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More MS news articles for November 2002

FDA Approves Labeling Change for Biogen's Avonex (Interferon Beta-1a) to Indicate Lower Occurrence of Neutralizing Antibodies

http://www.docguide.com/news/content.nsf/News/8525697700573E1885256C7100537916

November 14, 2002
CAMBRIDGE, MA

Biogen, Inc. announced today that the U.S. Food and Drug Administration (FDA) has approved a label change for AVONEX, lowering the rate of occurrence of neutralizing antibodies to 5 percent from the original label rate of 24 percent.

Recent studies with multiple sclerosis patients given AVONEX for at least 1 year showed the presence of neutralizing antibodies at the rate of 5 percent (13 of 261 patients). The clinical significance of neutralizing antibodies to AVONEX is unknown.

"Biogen is pleased the FDA has reviewed these new clinical data and determined that the neutralizing antibody rate with AVONEX is notably lower than the rate reported from our first Phase III clinical trial," said Burt Adelman, M.D., Biogen's Executive Vice President, Research and development.

"The manufacturing of biologics is extremely complex," Dr. Adelman continued. "Since AVONEX was approved in 1996, we've taken important steps to improve our manufacturing processes. We believe these modifications result in a lower percentage of AVONEX-treated patients developing neutralizing antibodies."

All therapeutic proteins have the potential to cause an immune response in the human body, such as the production of specific antibodies. A subset of these antibodies, called neutralizing antibodies, can attach to proteins and inhibit their biologic activity.

About AVONEX

AVONEX is the leading treatment for relapsing forms of multiple sclerosis worldwide, with more than 120,000 patients on therapy. It was launched in the U.S. in 1996 and later in Europe for the treatment of relapsing forms of MS to slow the progression of disability and reduce relapses. AVONEX is marketed internationally in more than 65 countries. The most common side effects associated with AVONEX treatment are flu-like symptoms, muscle ache, fever, and chills. Other common side effects seen, but not statistically different between AVONEX and control groups, were headache, pain and asthenia (weakness). These side effects usually go away within a day after the injection and occur less often as the treatment continues. AVONEX should be used with caution in people with depression and people with seizure disorders. AVONEX should not be used by pregnant women. People with cardiac disease should be closely monitored. Routine periodic blood chemistry and hematology tests are recommended during treatment with AVONEX. Please see complete prescribing information available at http://www.AVONEX .com.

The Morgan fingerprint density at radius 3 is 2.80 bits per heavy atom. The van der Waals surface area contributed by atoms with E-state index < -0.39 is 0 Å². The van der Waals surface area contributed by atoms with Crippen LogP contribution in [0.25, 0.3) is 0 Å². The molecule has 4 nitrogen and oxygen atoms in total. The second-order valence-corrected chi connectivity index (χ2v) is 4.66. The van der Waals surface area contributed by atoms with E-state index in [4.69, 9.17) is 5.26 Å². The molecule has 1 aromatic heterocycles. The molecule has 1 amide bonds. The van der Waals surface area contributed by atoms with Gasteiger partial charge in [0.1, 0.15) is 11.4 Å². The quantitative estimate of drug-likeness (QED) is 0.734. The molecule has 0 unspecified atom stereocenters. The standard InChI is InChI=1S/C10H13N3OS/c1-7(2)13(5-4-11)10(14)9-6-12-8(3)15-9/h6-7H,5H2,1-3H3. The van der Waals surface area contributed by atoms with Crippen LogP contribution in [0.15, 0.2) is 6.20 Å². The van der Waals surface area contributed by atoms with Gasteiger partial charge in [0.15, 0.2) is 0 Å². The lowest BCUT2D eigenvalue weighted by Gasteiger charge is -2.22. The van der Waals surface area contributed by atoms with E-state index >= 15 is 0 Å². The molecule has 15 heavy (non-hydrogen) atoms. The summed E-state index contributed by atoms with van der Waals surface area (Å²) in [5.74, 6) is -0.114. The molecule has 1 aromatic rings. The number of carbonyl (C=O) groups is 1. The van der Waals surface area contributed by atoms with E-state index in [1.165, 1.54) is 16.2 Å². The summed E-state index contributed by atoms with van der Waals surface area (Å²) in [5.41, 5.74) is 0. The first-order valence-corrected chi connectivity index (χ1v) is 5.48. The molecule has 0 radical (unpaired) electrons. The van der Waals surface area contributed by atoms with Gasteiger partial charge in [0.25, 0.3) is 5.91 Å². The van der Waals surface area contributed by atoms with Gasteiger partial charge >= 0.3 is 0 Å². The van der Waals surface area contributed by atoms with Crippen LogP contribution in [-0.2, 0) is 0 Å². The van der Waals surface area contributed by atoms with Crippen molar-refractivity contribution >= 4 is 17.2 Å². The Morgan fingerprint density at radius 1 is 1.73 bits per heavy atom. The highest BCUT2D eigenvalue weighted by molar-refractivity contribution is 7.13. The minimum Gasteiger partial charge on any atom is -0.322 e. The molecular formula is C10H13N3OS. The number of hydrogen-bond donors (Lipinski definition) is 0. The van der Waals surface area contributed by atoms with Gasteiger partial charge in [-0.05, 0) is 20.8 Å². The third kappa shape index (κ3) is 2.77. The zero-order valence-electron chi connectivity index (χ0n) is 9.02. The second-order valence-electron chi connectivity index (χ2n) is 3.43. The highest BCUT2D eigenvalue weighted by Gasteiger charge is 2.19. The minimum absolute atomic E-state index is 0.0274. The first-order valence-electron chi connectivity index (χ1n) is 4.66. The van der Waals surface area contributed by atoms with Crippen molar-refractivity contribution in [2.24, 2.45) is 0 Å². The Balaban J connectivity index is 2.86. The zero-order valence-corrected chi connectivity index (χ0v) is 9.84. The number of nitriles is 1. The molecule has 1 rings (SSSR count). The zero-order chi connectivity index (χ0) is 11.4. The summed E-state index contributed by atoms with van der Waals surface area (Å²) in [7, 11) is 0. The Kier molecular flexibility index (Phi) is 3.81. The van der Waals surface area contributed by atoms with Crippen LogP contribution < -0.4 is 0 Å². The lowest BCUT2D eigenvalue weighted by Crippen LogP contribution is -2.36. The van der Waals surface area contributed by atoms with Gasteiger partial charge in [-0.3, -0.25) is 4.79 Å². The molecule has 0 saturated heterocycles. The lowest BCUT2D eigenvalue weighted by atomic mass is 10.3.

About Biogen

Biogen, Inc., winner of the U.S. National Medal of Technology, is a biotechnology company principally engaged in discovering and developing drugs for human healthcare through genetic engineering. Headquartered in Cambridge, MA, the Company's revenues are generated from worldwide sales of AVONEX for treatment of relapsing forms of multiple sclerosis, and from the sales by licensees of a number of products. (Please see full prescribing information at http://www.avonex.com.) Biogen's research and development activities are focused on novel products to treat inflammatory and autoimmune diseases, neurological diseases, cancer, fibrosis and congestive heart failure. The Company maintains active clinical research programs in protein therapeutics, small molecules, genomics and gene therapy. For copies of press releases and additional information about the Company, please consult Biogen's homepage on the World Wide Web at http://www.biogen.com.

SOURCE: Biogen, Inc.
 

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